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Torode I. M.B.B.S. A.B.O.S. F.R.C.S.(C); Zieg, D. M.D.
Journal of Pediatric Orthopaedics: January-February 1985
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Summary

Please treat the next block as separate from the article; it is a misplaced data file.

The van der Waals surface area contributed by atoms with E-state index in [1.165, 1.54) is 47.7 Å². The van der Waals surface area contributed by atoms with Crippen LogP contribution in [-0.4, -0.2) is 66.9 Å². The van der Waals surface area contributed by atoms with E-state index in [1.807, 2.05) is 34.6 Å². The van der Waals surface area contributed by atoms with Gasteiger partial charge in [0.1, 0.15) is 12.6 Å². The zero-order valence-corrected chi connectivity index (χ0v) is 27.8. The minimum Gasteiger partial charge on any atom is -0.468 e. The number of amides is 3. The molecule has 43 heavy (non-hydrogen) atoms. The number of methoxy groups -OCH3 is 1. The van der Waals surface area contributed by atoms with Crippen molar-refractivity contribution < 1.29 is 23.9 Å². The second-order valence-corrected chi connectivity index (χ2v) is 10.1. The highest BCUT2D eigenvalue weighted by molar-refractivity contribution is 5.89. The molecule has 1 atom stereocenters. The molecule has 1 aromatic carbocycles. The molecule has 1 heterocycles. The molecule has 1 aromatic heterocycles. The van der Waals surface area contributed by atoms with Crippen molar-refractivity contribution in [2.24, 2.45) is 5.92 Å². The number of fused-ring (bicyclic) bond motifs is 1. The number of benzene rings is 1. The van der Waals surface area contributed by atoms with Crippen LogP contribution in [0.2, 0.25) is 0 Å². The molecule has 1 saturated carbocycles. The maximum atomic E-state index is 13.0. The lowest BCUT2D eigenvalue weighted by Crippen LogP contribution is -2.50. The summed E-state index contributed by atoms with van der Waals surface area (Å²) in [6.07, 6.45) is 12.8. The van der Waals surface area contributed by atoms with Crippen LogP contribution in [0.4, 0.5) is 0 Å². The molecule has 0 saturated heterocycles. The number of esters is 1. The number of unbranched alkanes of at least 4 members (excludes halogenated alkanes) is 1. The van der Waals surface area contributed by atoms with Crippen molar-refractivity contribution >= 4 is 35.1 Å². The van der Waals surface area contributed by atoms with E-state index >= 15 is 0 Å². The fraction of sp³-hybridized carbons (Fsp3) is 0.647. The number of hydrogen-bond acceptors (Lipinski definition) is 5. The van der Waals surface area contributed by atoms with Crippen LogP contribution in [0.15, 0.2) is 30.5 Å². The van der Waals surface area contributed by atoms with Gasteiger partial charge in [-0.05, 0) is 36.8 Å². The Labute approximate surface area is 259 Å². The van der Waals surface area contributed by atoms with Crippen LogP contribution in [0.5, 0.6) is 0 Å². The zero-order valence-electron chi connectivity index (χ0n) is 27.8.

A retrospective study was performed on 141 patients with multiple injuries that included pelvis fractures. The mode of injury, type of fracture of the pelvis, associated injuries, morbidity and mortality, and outcome following healing of the fracture were studied. From this study a classification has been derived which appears to show a correlation among the type of pelvic fracture, the associated injuries, and the expected outcome from that fracture. Of the 141 patients, there were 11 deaths and 130 patients available for clinical review. The greatest morbidity, mortality, and complications from the fractures were in the type IV group, comprising patients with segmental instability of the pelvis. We suggest that computed tomographic scanning be used when segmental instability is suspected and when the posterior elements of the pelvis are difficult to examine by conventional radiographs. When there has been disruption of the acetabulum, then the treatment of choice is open reduction, stable fixation, and early motion. When there is segmental instability of the pelvis that cannot be controlled by conventional methods of pelvic slings or spica casts or when associated injuries preclude the use of these methods, then the treatment of choice should be external fixation.

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